Sandberg started the new wave of feminism with her Lean In movement. True, not all of us have the media power to attract so many people to our cause, but a movement is only as powerful as the number of people who can relate to it. According to Derek Sivers' TED talk, starting a successful movement only takes two people!
4. Develop a Community
Shared and common interests are one of the most powerful ways to attract people to your personal brand. For example, an entire SEO community has sprung up along Matt Cutts and his brand-establishing videos as the face of Google.
Even though other Googlers are now in the media limelight, Matt Cutts continues to remain a blogger favorite for the way he brings all members of the search community together.
5. Own Your Personal Style
From being an "assistant to an assistant to someone else's assistant", Jenna Lyons is now the President and Creative Director of cult fashion brand J. Crew and was recently named as one of Time Magazine's 100 Most Influential Women for 2013. She got to this position by owning and projecting her personal style onto the brand.
But Lyons' approach isn't confined to the fashion world. You too can exude your personal style from all the communication channels open to you.
As Lisa Barone said: "We are officially beyond the days where you can have a distinct personal and corporate profile. You must decide who you are and bleed it. From all accounts."
Through the above tactics these people have become the face of their companies. The idea is to become known for doing something so well that you want your name inextricably linked to it.
Think about it. Niche it down. Just like the examples above, you want people to instantly associate a keyword with your personal brand.
3 Ways to Amplify your Brand
This is the second essential component to building your personal brand. Once you have your name associations set up, you must now engage with your audience and become larger than life.
Here are three tips on how to amplify your brand.
1. Celebrate Every Win No Matter How Small
The power of positivity plays a huge part in making someone appear accomplished and awe-inspiring.
I just love how Danielle LaPorte does this with her "life" tweets. Here's a sample: "Dear Life: For people who love what they do for a living, diners, clean air, and a body that serves me...and Ella Fitzgerald, thank you."
2. Choose Yourself vs Waiting To Get Picked
The era of waiting to get chosen, highlighted, picked or spotlighted by someone else is over. It's time to have the confidence to choose yourself.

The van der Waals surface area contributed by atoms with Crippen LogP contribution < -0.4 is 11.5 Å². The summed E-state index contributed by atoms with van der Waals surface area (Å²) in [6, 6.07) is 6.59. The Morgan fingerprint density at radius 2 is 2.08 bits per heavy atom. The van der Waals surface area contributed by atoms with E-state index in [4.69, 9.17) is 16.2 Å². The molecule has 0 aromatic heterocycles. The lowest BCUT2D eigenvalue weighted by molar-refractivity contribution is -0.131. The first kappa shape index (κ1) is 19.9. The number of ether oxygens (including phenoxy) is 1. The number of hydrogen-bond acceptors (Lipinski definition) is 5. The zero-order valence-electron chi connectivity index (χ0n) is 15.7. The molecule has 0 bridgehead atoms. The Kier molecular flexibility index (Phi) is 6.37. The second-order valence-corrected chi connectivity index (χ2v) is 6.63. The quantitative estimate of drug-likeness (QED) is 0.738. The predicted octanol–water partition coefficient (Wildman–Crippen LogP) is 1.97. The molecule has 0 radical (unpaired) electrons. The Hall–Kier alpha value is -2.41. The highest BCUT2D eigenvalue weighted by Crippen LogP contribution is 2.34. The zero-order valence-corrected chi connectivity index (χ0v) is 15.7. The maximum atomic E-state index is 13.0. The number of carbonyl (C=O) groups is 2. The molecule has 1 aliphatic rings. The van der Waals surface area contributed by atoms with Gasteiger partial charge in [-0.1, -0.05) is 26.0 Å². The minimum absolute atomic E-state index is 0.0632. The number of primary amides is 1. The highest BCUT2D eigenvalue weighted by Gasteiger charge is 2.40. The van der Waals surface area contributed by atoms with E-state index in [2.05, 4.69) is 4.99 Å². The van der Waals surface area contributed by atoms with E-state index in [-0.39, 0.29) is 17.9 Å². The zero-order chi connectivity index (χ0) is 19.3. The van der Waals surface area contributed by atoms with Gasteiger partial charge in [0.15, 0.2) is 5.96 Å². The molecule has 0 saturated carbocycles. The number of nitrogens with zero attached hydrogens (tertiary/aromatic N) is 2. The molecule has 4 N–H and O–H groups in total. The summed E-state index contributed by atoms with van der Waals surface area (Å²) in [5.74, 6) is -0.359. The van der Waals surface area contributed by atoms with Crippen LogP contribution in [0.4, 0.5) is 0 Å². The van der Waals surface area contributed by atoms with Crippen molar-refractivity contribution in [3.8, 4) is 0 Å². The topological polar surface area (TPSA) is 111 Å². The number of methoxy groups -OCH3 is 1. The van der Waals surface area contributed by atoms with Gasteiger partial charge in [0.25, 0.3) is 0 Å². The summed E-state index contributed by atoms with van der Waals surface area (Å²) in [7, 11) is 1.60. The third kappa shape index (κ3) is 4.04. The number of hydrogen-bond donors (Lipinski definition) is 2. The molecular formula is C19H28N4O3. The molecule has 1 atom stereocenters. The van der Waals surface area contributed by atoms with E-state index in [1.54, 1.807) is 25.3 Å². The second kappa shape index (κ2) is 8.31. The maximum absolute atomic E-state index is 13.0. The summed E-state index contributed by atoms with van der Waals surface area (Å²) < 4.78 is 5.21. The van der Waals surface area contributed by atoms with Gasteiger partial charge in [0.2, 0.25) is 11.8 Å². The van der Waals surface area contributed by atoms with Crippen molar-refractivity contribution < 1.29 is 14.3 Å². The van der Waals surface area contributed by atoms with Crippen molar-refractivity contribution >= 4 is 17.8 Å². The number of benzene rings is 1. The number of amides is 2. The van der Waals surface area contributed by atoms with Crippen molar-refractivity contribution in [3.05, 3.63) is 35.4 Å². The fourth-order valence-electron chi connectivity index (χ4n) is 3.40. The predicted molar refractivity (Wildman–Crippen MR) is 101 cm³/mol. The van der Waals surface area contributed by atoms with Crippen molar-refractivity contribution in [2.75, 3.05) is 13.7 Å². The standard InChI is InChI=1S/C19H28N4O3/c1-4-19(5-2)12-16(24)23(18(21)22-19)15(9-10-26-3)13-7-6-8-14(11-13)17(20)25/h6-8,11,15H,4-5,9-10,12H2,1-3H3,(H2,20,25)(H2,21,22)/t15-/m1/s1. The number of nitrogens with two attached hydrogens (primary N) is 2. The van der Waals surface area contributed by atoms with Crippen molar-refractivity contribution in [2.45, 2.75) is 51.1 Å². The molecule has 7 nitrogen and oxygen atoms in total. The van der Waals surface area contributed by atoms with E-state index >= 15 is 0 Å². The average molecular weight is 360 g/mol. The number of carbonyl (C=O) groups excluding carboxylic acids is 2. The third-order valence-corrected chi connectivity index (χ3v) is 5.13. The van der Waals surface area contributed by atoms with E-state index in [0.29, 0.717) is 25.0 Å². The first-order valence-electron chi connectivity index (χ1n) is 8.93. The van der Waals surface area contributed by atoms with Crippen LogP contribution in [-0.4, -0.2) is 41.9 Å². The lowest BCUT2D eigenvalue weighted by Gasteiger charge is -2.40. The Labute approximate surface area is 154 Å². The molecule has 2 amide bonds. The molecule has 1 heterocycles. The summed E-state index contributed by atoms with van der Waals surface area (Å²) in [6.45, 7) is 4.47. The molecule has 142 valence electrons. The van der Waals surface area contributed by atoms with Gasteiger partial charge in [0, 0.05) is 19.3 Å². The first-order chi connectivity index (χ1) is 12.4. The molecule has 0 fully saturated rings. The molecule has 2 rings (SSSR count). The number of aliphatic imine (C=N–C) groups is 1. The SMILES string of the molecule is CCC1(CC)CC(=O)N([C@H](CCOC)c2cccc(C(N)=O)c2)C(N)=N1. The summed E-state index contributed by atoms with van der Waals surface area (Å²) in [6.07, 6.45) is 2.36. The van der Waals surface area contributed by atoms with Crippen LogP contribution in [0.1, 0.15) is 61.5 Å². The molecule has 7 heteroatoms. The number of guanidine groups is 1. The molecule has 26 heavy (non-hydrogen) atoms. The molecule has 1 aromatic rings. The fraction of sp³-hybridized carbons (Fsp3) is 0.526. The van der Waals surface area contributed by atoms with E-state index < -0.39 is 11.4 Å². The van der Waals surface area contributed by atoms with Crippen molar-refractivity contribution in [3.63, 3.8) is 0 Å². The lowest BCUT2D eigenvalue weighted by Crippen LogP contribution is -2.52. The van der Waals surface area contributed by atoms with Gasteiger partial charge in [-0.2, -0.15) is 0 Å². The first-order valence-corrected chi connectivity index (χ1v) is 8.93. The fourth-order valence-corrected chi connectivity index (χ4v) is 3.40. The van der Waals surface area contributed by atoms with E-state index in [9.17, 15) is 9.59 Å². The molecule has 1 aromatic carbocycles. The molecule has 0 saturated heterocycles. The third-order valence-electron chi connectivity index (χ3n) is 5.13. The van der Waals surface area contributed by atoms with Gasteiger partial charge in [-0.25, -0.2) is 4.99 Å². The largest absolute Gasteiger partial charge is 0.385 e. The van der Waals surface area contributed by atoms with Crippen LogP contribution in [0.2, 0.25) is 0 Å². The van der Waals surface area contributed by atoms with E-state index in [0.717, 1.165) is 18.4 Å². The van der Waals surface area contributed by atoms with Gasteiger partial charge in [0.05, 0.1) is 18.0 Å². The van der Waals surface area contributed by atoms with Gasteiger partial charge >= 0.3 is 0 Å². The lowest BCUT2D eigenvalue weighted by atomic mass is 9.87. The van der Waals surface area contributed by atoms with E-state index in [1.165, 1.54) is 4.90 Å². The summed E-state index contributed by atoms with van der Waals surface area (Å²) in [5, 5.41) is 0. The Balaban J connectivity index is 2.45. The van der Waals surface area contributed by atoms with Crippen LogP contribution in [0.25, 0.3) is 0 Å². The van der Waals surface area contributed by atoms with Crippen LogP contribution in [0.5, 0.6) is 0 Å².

Seth Godin says: "it's really difficult to get picked, and those doing the picking don't have nearly the power they used to". It's time to pick yourself.
Laura Roeder is the creator of LKR Social Media and in 2011, she was named as one of the top 100 entrepreneurs under 30 and invited to speak at the White House.
No one picked Laura for this list or this honor. She picked herself. According to Laura: "I applied for that top 100 entrepreneur list (yes, I pitched myself!) and then I made the list."
3. Believe in Yourself … Even When Yours is an Unpopular View
You know that you can't please all the people all the time. Taking an unpopular or au contraire stance sets you apart and makes you more visible from the me-too crowd.
Take the late great comedian George Carlin for instance and his unconventional views on the practice of voting. Most people say that you have no right to complain if you haven't voted right? Carlin twists this around to say the opposite! He says that the people who don't vote have the most right to complain since they are not responsible for anyone not elected by them.
The point is that people notice you more when you take a stance and stand strong behind your beliefs. Amplifying your brand and making it seem larger than life is all about exuding confidence.
The interesting thing is that the principles discussed here can be applied to various business models – from building your own business to being a standout employee to becoming a thought-leader in your field.
Dan Schwabel, bestselling author of the book Me 2.0 and publisher of the Personal Branding Blog, said it best: "If you want to be known for everything, you'll be known for nothing."
Share your best tips for branding yourself in the comments below!